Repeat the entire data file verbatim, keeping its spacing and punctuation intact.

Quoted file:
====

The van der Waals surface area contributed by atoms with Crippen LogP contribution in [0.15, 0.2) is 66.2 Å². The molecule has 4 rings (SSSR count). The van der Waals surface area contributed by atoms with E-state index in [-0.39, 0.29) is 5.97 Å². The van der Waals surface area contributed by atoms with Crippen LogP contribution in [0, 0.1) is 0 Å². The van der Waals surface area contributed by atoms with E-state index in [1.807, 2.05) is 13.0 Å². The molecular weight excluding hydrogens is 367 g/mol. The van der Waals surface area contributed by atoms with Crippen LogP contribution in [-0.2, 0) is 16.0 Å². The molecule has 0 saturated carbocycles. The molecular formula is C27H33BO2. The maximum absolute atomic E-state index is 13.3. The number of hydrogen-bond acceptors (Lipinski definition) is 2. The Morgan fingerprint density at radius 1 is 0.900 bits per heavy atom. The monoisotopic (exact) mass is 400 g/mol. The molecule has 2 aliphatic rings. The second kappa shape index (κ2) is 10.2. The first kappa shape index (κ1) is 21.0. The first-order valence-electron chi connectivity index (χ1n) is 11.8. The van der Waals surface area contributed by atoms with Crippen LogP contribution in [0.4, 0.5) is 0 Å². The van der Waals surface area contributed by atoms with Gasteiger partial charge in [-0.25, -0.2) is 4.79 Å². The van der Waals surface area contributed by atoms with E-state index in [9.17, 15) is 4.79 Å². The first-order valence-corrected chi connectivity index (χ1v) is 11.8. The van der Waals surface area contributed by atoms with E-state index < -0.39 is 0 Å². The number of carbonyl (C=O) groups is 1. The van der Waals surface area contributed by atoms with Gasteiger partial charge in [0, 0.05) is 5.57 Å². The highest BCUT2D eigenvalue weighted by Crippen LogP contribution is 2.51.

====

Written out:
The van der Waals surface area contributed by atoms with Crippen LogP contribution in [0.15, 0.2) is 66.2 Å². The molecule has 4 rings (SSSR count). The van der Waals surface area contributed by atoms with E-state index in [-0.39, 0.29) is 5.97 Å². The van der Waals surface area contributed by atoms with Crippen LogP contribution in [0, 0.1) is 0 Å². The van der Waals surface area contributed by atoms with E-state index in [1.807, 2.05) is 13.0 Å². The molecular weight excluding hydrogens is 367 g/mol. The van der Waals surface area contributed by atoms with Crippen LogP contribution in [-0.2, 0) is 16.0 Å². The molecule has 0 saturated carbocycles. The molecular formula is C27H33BO2. The maximum absolute atomic E-state index is 13.3. The number of hydrogen-bond acceptors (Lipinski definition) is 2. The Morgan fingerprint density at radius 1 is 0.900 bits per heavy atom. The monoisotopic (exact) mass is 400 g/mol. The molecule has 2 aliphatic rings. The second kappa shape index (κ2) is 10.2. The first kappa shape index (κ1) is 21.0. The first-order valence-electron chi connectivity index (χ1n) is 11.8. The van der Waals surface area contributed by atoms with Crippen LogP contribution in [0.4, 0.5) is 0 Å². The van der Waals surface area contributed by atoms with Gasteiger partial charge in [-0.25, -0.2) is 4.79 Å². The van der Waals surface area contributed by atoms with E-state index in [9.17, 15) is 4.79 Å². The first-order valence-corrected chi connectivity index (χ1v) is 11.8. The van der Waals surface area contributed by atoms with E-state index < -0.39 is 0 Å². The number of carbonyl (C=O) groups is 1. The van der Waals surface area contributed by atoms with Gasteiger partial charge in [0, 0.05) is 5.57 Å². The highest BCUT2D eigenvalue weighted by Crippen LogP contribution is 2.51.